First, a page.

Mike Herchel:
Sure.
Angie Byron:
I would love to make that a focus of the next couple of months while we're getting Drupal ready for Drupal 9, I would love to not forget about Drupal 7 and make sure that we focus on helping as many of those sites move to Drupal 8 and the new world order as possible.
Mike Herchel:
Seven to eight is a tough one though. Where should somebody start if they all they have now as heartburn?
Angie Byron:
One place to start is just like, look at your current site, do an audit, see if you actually need all of that stuff. A lot of people have, like especially if your site's been up for awhile, you know you have a bunch of stuff that's just hanging around maybe as disabled modules you don't even use anymore. So I think that's where I would start is like it's a good excuse to just kind of do some spring cleaning. [crosstalk 00:35:05]. And because that's joyful seven site is the easier the migration is going to be.
Mike Herchel:
And that's a little tough too cause lots of the sites that I've seen that had a bunch of Drupal 7 modules enabled, they may not have like a one to one Drupal 8 version because it's handled in a totally different manner. Right. It's like this is some decorative module that does something fancy for you. But in Drupal 8 you might use views to make that happen.
Angie Byron:
That's true. Especially if it's a Drupal 6 site or something. There are new approaches, upgrade status module, the seven version of that helps because it will inform you like, "Hey, this module now has a different module as a replacement. So like address field is now address or global redirect does now redirect stuff like that. So it'll help you with some of those basic things. But there are some things that to take different architectural approaches and you'll want to kind of think through those.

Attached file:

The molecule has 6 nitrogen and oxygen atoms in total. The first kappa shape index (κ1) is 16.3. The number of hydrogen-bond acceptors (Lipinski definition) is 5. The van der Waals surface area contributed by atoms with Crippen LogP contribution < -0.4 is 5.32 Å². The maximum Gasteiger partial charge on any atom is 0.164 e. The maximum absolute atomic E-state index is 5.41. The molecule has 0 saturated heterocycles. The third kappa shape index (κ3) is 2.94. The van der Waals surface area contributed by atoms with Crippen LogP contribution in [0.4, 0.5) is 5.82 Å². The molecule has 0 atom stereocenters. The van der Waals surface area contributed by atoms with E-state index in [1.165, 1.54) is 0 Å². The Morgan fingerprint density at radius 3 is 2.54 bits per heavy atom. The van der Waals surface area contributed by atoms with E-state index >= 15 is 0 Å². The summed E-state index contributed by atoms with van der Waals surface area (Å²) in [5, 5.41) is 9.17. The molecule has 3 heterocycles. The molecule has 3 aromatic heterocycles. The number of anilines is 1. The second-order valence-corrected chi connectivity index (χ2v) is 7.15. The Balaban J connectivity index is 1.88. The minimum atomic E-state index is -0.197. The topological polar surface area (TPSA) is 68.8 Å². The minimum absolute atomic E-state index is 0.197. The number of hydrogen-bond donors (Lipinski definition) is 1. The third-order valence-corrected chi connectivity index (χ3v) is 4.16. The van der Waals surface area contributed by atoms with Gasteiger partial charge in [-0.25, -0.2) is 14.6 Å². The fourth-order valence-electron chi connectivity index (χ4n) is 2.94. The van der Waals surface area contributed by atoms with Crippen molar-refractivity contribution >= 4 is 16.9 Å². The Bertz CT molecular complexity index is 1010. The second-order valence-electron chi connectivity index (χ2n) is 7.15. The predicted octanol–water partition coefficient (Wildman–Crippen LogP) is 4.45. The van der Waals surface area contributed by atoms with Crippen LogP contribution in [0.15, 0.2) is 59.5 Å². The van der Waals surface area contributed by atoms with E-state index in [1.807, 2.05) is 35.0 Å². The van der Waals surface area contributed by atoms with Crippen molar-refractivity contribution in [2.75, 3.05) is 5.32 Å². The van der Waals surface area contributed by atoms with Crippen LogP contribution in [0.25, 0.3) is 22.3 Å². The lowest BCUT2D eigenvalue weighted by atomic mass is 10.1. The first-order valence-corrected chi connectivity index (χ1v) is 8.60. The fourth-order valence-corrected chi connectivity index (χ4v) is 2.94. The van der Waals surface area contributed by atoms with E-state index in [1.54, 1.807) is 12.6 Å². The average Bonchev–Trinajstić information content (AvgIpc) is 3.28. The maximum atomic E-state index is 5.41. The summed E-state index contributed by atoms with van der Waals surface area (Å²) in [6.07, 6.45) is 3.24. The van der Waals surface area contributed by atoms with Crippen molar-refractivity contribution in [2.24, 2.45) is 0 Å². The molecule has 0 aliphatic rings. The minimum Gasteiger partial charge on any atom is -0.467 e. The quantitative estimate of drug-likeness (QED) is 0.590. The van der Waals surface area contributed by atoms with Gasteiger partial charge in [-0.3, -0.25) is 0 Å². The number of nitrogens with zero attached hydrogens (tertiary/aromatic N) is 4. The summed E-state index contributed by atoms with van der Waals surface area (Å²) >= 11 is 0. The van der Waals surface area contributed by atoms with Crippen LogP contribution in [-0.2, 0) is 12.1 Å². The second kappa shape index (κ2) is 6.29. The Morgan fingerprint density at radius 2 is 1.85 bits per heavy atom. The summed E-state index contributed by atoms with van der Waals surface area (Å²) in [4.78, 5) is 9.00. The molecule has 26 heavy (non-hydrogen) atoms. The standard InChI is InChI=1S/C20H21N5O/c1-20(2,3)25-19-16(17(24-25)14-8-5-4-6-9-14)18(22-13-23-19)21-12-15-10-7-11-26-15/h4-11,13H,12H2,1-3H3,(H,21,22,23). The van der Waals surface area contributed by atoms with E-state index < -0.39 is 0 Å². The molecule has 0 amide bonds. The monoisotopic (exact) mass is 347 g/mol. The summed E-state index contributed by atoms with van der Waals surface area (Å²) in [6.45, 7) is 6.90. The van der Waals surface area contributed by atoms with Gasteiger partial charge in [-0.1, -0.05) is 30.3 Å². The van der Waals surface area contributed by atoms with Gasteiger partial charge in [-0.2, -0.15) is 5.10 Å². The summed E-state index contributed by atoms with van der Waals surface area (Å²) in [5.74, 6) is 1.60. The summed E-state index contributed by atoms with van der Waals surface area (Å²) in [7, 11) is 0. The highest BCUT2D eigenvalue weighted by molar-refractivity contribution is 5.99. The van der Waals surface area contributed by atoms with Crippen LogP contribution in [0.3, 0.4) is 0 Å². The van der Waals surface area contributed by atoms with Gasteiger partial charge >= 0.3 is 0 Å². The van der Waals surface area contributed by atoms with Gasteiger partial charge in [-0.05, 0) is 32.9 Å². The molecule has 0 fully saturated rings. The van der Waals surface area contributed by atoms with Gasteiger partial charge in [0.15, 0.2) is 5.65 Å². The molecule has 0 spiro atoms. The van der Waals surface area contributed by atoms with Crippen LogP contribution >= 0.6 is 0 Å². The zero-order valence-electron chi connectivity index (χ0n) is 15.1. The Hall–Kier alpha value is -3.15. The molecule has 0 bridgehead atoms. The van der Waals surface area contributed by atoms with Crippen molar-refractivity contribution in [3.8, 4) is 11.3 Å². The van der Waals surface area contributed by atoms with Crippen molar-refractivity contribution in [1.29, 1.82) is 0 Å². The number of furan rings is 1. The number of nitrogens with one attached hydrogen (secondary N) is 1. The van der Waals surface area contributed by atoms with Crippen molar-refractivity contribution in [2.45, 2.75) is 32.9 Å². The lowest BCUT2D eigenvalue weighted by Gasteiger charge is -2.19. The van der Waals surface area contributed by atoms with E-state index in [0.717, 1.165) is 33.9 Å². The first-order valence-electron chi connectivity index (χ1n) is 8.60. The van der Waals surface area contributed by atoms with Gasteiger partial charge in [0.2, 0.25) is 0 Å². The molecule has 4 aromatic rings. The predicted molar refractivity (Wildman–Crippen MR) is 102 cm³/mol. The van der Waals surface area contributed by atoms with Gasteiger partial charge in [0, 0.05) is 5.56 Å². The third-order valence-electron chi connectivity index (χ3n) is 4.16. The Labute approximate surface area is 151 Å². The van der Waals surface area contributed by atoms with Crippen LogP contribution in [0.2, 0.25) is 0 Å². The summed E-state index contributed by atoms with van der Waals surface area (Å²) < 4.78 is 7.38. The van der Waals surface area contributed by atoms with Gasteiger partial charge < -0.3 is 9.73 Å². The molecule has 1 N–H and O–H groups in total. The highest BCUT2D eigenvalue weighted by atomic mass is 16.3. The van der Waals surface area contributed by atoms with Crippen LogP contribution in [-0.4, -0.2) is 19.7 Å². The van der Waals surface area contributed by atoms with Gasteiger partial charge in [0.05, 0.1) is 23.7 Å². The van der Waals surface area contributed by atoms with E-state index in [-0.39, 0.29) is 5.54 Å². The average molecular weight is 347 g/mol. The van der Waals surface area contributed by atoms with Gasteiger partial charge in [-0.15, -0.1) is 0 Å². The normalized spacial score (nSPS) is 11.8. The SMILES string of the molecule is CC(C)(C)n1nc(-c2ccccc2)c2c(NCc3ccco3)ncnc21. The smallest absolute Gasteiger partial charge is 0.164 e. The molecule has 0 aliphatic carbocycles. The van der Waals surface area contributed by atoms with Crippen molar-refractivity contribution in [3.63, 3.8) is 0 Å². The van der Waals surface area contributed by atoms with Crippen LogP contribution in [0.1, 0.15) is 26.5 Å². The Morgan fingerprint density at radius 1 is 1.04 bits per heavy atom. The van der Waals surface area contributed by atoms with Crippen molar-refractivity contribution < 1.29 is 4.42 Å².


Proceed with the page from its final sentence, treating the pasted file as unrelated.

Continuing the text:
Nathaniel Catchpole:
One massive difference with the migration path of Drupal 8, is because we have a migrate in Cornell or you can build a Drupal 8 site, how you would build a new site and then take the data from the old site and fill out the content. Whereas you used to have to have a code base and take a recent upgrade it, you don't have to do that anymore. You can just build a brand new site or the new way so that you would do things and then pull the data and it takes a little bit more custom work to do it that way. But it's slightly easier than it used to be to completely change which watch are you using? If you want to go from, I don't know, panels to lay or build or something like that, then you can just build the new layouts. You don't need to upgrade your old ones who just build a new ones and then bring your content in and that's it. The configuration to make this makes us a lot easier than it used to be when you saw quite from say six to seven.
Gábor Hojtsy: